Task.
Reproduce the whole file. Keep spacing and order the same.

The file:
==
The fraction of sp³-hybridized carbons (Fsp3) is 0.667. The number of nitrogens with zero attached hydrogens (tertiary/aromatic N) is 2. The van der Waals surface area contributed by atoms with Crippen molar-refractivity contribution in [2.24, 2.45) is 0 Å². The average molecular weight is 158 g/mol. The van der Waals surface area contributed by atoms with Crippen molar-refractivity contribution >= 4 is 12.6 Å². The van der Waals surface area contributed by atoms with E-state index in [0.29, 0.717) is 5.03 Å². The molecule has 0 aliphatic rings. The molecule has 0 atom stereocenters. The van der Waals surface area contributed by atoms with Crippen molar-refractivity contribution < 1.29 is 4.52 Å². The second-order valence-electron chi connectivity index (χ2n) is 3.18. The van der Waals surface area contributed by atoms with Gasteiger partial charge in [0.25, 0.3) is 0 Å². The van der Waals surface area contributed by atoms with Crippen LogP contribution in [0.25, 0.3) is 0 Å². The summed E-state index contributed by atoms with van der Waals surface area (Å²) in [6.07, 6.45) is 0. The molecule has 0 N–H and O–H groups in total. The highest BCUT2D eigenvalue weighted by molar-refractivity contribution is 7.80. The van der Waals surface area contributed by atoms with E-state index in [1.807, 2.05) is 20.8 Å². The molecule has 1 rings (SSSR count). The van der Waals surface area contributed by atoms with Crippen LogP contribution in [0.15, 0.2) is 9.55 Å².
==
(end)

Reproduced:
The fraction of sp³-hybridized carbons (Fsp3) is 0.667. The number of nitrogens with zero attached hydrogens (tertiary/aromatic N) is 2. The van der Waals surface area contributed by atoms with Crippen molar-refractivity contribution in [2.24, 2.45) is 0 Å². The average molecular weight is 158 g/mol. The van der Waals surface area contributed by atoms with Crippen molar-refractivity contribution >= 4 is 12.6 Å². The van der Waals surface area contributed by atoms with E-state index in [0.29, 0.717) is 5.03 Å². The molecule has 0 aliphatic rings. The molecule has 0 atom stereocenters. The van der Waals surface area contributed by atoms with Crippen molar-refractivity contribution < 1.29 is 4.52 Å². The second-order valence-electron chi connectivity index (χ2n) is 3.18. The van der Waals surface area contributed by atoms with Gasteiger partial charge in [0.25, 0.3) is 0 Å². The van der Waals surface area contributed by atoms with Crippen LogP contribution in [0.25, 0.3) is 0 Å². The summed E-state index contributed by atoms with van der Waals surface area (Å²) in [6.07, 6.45) is 0. The molecule has 0 N–H and O–H groups in total. The highest BCUT2D eigenvalue weighted by molar-refractivity contribution is 7.80. The van der Waals surface area contributed by atoms with E-state index in [1.807, 2.05) is 20.8 Å². The molecule has 1 rings (SSSR count). The van der Waals surface area contributed by atoms with Crippen LogP contribution in [0.15, 0.2) is 9.55 Å².